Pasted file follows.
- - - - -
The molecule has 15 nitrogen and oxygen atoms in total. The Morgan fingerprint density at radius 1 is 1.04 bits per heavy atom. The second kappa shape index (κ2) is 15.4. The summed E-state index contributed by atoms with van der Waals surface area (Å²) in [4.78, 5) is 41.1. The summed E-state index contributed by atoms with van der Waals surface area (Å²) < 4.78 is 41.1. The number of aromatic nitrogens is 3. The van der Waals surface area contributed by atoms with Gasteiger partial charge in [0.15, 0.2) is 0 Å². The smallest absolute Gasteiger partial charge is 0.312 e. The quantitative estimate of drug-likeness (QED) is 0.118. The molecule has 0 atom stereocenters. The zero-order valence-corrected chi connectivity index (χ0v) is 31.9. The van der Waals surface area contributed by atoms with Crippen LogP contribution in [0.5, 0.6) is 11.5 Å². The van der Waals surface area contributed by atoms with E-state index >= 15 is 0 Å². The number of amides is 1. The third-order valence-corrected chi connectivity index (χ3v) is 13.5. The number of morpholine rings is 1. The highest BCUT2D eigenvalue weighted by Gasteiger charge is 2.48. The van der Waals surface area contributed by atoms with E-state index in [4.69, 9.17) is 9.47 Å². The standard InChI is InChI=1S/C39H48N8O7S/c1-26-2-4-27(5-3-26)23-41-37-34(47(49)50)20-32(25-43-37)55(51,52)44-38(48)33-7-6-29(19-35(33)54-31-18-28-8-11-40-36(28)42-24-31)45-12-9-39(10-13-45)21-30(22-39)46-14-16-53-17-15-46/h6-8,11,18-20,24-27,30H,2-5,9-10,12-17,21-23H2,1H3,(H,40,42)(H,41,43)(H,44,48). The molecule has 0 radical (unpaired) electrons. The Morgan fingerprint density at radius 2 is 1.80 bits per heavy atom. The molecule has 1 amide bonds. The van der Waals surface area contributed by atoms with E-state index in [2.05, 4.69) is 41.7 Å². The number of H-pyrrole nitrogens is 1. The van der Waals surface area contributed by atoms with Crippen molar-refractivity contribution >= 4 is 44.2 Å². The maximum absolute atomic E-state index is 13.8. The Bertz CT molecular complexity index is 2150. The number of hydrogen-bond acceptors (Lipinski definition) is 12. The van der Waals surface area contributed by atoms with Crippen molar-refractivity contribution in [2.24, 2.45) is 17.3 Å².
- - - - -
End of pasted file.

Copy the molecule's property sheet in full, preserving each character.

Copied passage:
The molecule has 15 nitrogen and oxygen atoms in total. The Morgan fingerprint density at radius 1 is 1.04 bits per heavy atom. The second kappa shape index (κ2) is 15.4. The summed E-state index contributed by atoms with van der Waals surface area (Å²) in [4.78, 5) is 41.1. The summed E-state index contributed by atoms with van der Waals surface area (Å²) < 4.78 is 41.1. The number of aromatic nitrogens is 3. The van der Waals surface area contributed by atoms with Gasteiger partial charge in [0.15, 0.2) is 0 Å². The smallest absolute Gasteiger partial charge is 0.312 e. The quantitative estimate of drug-likeness (QED) is 0.118. The molecule has 0 atom stereocenters. The zero-order valence-corrected chi connectivity index (χ0v) is 31.9. The van der Waals surface area contributed by atoms with Crippen LogP contribution in [0.5, 0.6) is 11.5 Å². The van der Waals surface area contributed by atoms with E-state index >= 15 is 0 Å². The number of amides is 1. The third-order valence-corrected chi connectivity index (χ3v) is 13.5. The number of morpholine rings is 1. The highest BCUT2D eigenvalue weighted by Gasteiger charge is 2.48. The van der Waals surface area contributed by atoms with E-state index in [4.69, 9.17) is 9.47 Å². The standard InChI is InChI=1S/C39H48N8O7S/c1-26-2-4-27(5-3-26)23-41-37-34(47(49)50)20-32(25-43-37)55(51,52)44-38(48)33-7-6-29(19-35(33)54-31-18-28-8-11-40-36(28)42-24-31)45-12-9-39(10-13-45)21-30(22-39)46-14-16-53-17-15-46/h6-8,11,18-20,24-27,30H,2-5,9-10,12-17,21-23H2,1H3,(H,40,42)(H,41,43)(H,44,48). The molecule has 0 radical (unpaired) electrons. The Morgan fingerprint density at radius 2 is 1.80 bits per heavy atom. The molecule has 1 amide bonds. The van der Waals surface area contributed by atoms with E-state index in [2.05, 4.69) is 41.7 Å². The number of H-pyrrole nitrogens is 1. The van der Waals surface area contributed by atoms with Crippen molar-refractivity contribution >= 4 is 44.2 Å². The maximum absolute atomic E-state index is 13.8. The Bertz CT molecular complexity index is 2150. The number of hydrogen-bond acceptors (Lipinski definition) is 12. The van der Waals surface area contributed by atoms with Crippen molar-refractivity contribution in [2.24, 2.45) is 17.3 Å².